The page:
• It seems like our society is becoming more aware of how many mental health disorders exist and that they should be treated (much like we would do for a physical ailment).
  • One of the ways Andy’s anxiety manifested was that he didn’t feel "hungry" like he had earlier on in his career. He didn’t have the passion to go learn something new and missed that.
    • Andy was not being as effective as he could have been.
    • "I was like a SAN that was running in a degraded fashion." – Andy Syrewicze
    • Andy needed to get back to where he was and find some ways to mitigate his disorder’s effects.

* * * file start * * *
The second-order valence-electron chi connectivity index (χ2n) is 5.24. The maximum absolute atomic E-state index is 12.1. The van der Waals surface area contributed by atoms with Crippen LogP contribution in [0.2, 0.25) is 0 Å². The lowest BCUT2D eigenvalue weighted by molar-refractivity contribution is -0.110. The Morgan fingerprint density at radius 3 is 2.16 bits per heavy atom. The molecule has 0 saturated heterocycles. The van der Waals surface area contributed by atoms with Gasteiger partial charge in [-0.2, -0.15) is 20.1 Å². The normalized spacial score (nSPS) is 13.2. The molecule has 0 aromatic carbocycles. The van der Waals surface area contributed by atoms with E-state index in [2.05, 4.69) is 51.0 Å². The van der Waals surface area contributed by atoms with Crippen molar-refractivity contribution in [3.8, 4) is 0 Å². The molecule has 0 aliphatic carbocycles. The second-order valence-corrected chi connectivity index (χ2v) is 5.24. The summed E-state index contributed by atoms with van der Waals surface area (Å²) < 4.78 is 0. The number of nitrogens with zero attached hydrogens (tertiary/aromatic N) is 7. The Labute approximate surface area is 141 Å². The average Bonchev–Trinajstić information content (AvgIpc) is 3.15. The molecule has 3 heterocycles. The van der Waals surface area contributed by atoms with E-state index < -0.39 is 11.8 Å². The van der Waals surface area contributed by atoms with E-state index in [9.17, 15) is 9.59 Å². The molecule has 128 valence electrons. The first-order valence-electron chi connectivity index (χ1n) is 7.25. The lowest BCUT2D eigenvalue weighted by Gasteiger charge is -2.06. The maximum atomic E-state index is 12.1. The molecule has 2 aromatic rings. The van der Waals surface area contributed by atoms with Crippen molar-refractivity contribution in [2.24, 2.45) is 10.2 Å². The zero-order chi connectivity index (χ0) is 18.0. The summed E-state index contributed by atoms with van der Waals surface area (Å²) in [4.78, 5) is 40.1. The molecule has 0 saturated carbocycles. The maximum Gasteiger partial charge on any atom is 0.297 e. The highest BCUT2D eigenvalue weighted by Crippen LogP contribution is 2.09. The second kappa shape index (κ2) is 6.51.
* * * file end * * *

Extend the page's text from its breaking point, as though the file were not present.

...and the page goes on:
30:51 – Coping Strategies

  • Many of the strategies that work for Andy in managing his anxiety center around the concept of mindfulness.
    • Actually playing out his anxiety – trying to figure out the cause and what it is / what he can do about it, but if nothing, accept and move on.
    • Andy had to accept that sometimes he will not know what he is anxious about and that it is ok.
    • If there is a situation where Andy is feeling a high degree of anxiety that is preventing him from doing whatever he is trying to do (blog, make a video, etc.), he has a quick helpful exercise called 5 senses:
      • What are 5 things in the room I can see?
      • What are 4 things I can touch?
      • What are 3 things I can smell?
      • Going through your senses in this way pulls your mind from where your anxiety is into the present.
    • Andy also likes to do a daily journaling exercise detailing what went well during that day, what he was happy about that day, and what could have gone better.